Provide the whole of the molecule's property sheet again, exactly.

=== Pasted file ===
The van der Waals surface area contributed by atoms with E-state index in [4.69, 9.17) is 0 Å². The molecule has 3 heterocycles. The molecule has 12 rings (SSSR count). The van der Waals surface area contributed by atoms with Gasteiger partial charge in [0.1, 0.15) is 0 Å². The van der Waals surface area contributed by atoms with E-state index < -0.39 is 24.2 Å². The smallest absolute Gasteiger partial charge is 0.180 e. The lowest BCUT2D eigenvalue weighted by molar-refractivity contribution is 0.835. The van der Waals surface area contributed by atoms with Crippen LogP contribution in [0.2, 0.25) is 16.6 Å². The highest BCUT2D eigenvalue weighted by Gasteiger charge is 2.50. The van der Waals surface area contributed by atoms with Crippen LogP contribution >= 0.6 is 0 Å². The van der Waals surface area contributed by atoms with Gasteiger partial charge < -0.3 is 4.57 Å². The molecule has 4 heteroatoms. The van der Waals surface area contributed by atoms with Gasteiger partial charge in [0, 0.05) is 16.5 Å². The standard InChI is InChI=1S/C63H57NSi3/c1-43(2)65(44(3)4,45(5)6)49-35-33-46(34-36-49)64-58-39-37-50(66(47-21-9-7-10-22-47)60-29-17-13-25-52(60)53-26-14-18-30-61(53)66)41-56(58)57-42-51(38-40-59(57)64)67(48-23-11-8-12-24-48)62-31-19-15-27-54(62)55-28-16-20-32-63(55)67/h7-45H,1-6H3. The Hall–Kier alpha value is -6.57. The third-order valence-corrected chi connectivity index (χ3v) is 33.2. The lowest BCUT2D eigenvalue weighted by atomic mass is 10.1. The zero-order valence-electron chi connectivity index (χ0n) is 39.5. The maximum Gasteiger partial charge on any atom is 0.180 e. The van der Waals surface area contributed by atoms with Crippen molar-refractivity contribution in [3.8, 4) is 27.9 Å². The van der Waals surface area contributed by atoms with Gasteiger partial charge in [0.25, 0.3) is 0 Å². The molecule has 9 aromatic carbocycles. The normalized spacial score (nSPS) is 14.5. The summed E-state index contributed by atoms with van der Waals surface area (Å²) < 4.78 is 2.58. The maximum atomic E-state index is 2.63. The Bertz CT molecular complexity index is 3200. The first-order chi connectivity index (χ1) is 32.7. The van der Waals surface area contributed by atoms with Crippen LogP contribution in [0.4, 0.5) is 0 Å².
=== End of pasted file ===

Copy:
The van der Waals surface area contributed by atoms with E-state index in [4.69, 9.17) is 0 Å². The molecule has 3 heterocycles. The molecule has 12 rings (SSSR count). The van der Waals surface area contributed by atoms with Gasteiger partial charge in [0.1, 0.15) is 0 Å². The van der Waals surface area contributed by atoms with E-state index < -0.39 is 24.2 Å². The smallest absolute Gasteiger partial charge is 0.180 e. The lowest BCUT2D eigenvalue weighted by molar-refractivity contribution is 0.835. The van der Waals surface area contributed by atoms with Crippen LogP contribution in [0.2, 0.25) is 16.6 Å². The highest BCUT2D eigenvalue weighted by Gasteiger charge is 2.50. The van der Waals surface area contributed by atoms with Crippen LogP contribution >= 0.6 is 0 Å². The van der Waals surface area contributed by atoms with Gasteiger partial charge < -0.3 is 4.57 Å². The molecule has 4 heteroatoms. The van der Waals surface area contributed by atoms with Gasteiger partial charge in [0, 0.05) is 16.5 Å². The standard InChI is InChI=1S/C63H57NSi3/c1-43(2)65(44(3)4,45(5)6)49-35-33-46(34-36-49)64-58-39-37-50(66(47-21-9-7-10-22-47)60-29-17-13-25-52(60)53-26-14-18-30-61(53)66)41-56(58)57-42-51(38-40-59(57)64)67(48-23-11-8-12-24-48)62-31-19-15-27-54(62)55-28-16-20-32-63(55)67/h7-45H,1-6H3. The Hall–Kier alpha value is -6.57. The third-order valence-corrected chi connectivity index (χ3v) is 33.2. The lowest BCUT2D eigenvalue weighted by atomic mass is 10.1. The zero-order valence-electron chi connectivity index (χ0n) is 39.5. The maximum Gasteiger partial charge on any atom is 0.180 e. The van der Waals surface area contributed by atoms with Crippen molar-refractivity contribution in [3.8, 4) is 27.9 Å². The van der Waals surface area contributed by atoms with Gasteiger partial charge in [0.25, 0.3) is 0 Å². The molecule has 9 aromatic carbocycles. The normalized spacial score (nSPS) is 14.5. The summed E-state index contributed by atoms with van der Waals surface area (Å²) < 4.78 is 2.58. The maximum atomic E-state index is 2.63. The Bertz CT molecular complexity index is 3200. The first-order chi connectivity index (χ1) is 32.7. The van der Waals surface area contributed by atoms with Crippen LogP contribution in [0.4, 0.5) is 0 Å².